As it is the case that the primary end, moxa, as described by shUnyavAdins, is also described by mAyAvAdins, there is no difference at all on this account. Moksha as per Advaita has already been shown to be different from shoonyavaada as we have it as not something to be attained as shoonyavadins say but it is something to be realized.

tathA hi mAyAvAdimate hi avidyAstamayo moxaH sAsaMsAra udAhR^ita ityuktyA kiM moxo.avidyAnivR^ittirUpaH uta `brahma veda brahmaiva bhavati' `brahmabhUyAya kalpate' ityAdi shrutismR^itiprAmANyAbhimAnena brahmabhAvaH Adye shUnyavAde.api saMvR^itinivR^ittermoxatvena tadvailaxaNyAbhAvaH

Then, if it be claimed that moxa in mAyAvAda theory is held to be the sublation of the world caused by `avidyA', then is that moxa of the nature of removal of avidyA, or else is it of the nature described in Shruti-Smrti literature such as "knowing Brahman, he becomes a brahman only," "he obtains Brahman," etc.? In the first case, because even in shUnyavAda, moxa is said to be on account of removal of samvR^iti, there is no distinction on this basis.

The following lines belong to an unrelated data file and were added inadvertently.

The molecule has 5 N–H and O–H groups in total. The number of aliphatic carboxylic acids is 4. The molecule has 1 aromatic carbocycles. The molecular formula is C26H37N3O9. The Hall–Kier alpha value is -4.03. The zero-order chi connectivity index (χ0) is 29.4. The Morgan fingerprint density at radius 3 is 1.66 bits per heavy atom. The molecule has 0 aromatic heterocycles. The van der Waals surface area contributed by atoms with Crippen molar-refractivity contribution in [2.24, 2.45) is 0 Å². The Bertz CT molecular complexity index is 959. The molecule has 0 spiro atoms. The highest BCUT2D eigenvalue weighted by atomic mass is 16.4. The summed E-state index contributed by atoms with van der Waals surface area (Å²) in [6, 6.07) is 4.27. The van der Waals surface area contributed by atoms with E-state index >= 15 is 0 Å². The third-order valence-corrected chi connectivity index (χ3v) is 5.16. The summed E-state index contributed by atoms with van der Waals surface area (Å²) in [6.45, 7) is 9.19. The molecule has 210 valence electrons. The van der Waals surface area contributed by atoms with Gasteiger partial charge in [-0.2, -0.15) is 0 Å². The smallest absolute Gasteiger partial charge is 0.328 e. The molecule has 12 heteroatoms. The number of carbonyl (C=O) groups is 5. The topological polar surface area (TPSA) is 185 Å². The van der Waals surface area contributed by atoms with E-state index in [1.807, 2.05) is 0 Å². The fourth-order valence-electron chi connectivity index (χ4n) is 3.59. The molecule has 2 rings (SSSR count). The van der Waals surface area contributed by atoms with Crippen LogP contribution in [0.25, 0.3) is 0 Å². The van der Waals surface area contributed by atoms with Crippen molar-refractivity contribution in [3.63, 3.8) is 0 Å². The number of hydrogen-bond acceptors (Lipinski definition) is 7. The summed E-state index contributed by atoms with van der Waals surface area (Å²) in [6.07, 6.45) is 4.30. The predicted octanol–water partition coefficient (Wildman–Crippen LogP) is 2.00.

Moksha is realization of one’s own nature. Thus realization is SVAROPA JNANA. Want to add some points over here before analysis of the dvaitin. Dvaitins and Vishistadvaitins use lot of logic to disprove Advaita when sruthi itself says that the reality is beyond logic in Katha Upanishad. Thus here the dvaitin is trying to use navya-nyaya (high-end logic) to prove that Advaita is wrong. All such high-end logic which the Dvaitin considers cannot be answered have been more than sufficiently answered by Nrsimhaasrama and Madhusudana Saraswathi in Advaita siddhi as well as Brahmananda in Gaudabrahmanandi. Thus all logically questions also can be answered by Advaita but we have to remember that logic cannot clearly show us the Self – it has to be realized as it is SAKSHAAT APAROSHAAT BRAHMA (as Brihadaranyaka says – it is immediate and direct Brahman is the realization of the Self).